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Day 17 - Martigny to Bourg-St-Pierre

May 11, 2017

A rest day was welcome for sure but it's always nice to be back on the road and ticking off the kilometres. Today was slightly different from most in that every kilometre, bar the last seven, would be uphill.

I had been informed yesterday at the tourist formation centre that the the Grand St. Bernard pass over the top is currently closed due to seasonal weather. Though the Swiss lady took great pride in saying  " Well it's open on the Swiss side it's just the Italians who haven't got out of bed". Meow!!!

So it was a default to plan b. Cycle to the highest village - Bourg St. Pierre - and then catch a Swiss Post bus tomorrow through the tunnel (no bicycles allowed) and get off at the first stop in Italy which is Etroubles.

Before all that though it was 35 km straight up to 6,300 feet.

 

I know where I'd rather be going!

 


The hill started outside the hotel in Martigny and from there it was a 4.5 hour grind. The first 12 km were along a dual carriage way with trucks thundering past but at Semblanche which marks the turn off to Verbier the traffic became lighter and the hill much steeper. Outside the town of Osseries the road was so steep I encountered numerous switchbacks.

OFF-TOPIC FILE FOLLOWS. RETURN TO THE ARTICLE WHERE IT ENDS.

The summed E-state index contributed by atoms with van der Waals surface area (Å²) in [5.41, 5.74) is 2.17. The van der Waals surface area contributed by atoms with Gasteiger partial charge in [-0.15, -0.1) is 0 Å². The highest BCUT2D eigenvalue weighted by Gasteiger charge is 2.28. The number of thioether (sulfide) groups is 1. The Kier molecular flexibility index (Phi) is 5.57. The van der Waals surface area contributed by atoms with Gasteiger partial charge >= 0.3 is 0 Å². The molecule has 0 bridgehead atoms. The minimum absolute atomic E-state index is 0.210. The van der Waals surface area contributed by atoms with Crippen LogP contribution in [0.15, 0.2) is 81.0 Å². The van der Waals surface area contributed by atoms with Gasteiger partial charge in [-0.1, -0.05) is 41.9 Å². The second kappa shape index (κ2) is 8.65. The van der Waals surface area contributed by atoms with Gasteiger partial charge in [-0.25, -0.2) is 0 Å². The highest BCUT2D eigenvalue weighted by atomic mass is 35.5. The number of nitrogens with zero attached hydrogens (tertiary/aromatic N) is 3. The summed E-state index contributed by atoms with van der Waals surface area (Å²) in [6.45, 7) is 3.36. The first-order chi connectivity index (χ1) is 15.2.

Gotta live a switch back climb .... I'd love to do this in a sports car .... 



One of the highlights was watching a silver Aston Martin DB7 (circa 1960's) with spoke wheels roar past. Think James Bond.

About 20 minutes later a dark blue 2015 Ferrari ripped past as well. 'All show no class'  was my first thought.

In spite of the continuous climb the scenery was stunning . Surrounded as I was on all sides by towering snow-capped peaks. Oh - did I mention it was blowing 45 knots and hailing some of the way ?

After yesterday's picture perfect weather a new storm front has roared in and whilst the lower altitudes were protected the higher I climbed the more exposed it became and the more efffing and blinding I did as I battled gradient and wind and precipitation.  Brutal doesn't begin to describe it.